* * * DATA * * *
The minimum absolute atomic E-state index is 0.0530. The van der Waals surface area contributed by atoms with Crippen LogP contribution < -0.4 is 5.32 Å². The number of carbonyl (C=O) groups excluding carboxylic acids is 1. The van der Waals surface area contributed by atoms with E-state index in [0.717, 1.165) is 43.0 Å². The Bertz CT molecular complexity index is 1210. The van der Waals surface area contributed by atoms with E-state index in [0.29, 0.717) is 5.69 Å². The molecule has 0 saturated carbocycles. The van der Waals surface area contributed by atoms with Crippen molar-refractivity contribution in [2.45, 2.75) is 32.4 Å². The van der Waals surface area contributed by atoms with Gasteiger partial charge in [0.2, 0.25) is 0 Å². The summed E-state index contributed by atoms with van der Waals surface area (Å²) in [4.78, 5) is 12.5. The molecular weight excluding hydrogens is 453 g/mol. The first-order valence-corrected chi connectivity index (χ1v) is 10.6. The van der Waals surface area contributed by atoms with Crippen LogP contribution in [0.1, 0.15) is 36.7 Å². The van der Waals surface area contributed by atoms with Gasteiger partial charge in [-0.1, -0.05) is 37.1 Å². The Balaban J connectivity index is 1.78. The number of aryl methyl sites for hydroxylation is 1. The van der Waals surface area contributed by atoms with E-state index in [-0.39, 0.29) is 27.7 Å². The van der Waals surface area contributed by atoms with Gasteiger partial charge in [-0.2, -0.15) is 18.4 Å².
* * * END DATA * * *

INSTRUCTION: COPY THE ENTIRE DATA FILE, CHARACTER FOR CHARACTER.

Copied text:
The minimum absolute atomic E-state index is 0.0530. The van der Waals surface area contributed by atoms with Crippen LogP contribution < -0.4 is 5.32 Å². The number of carbonyl (C=O) groups excluding carboxylic acids is 1. The van der Waals surface area contributed by atoms with E-state index in [0.717, 1.165) is 43.0 Å². The Bertz CT molecular complexity index is 1210. The van der Waals surface area contributed by atoms with E-state index in [0.29, 0.717) is 5.69 Å². The molecule has 0 saturated carbocycles. The van der Waals surface area contributed by atoms with Crippen molar-refractivity contribution in [2.45, 2.75) is 32.4 Å². The van der Waals surface area contributed by atoms with Gasteiger partial charge in [0.2, 0.25) is 0 Å². The summed E-state index contributed by atoms with van der Waals surface area (Å²) in [4.78, 5) is 12.5. The molecular weight excluding hydrogens is 453 g/mol. The first-order valence-corrected chi connectivity index (χ1v) is 10.6. The van der Waals surface area contributed by atoms with Crippen LogP contribution in [0.1, 0.15) is 36.7 Å². The van der Waals surface area contributed by atoms with Gasteiger partial charge in [-0.1, -0.05) is 37.1 Å². The Balaban J connectivity index is 1.78. The number of aryl methyl sites for hydroxylation is 1. The van der Waals surface area contributed by atoms with E-state index in [-0.39, 0.29) is 27.7 Å². The van der Waals surface area contributed by atoms with Gasteiger partial charge in [-0.2, -0.15) is 18.4 Å².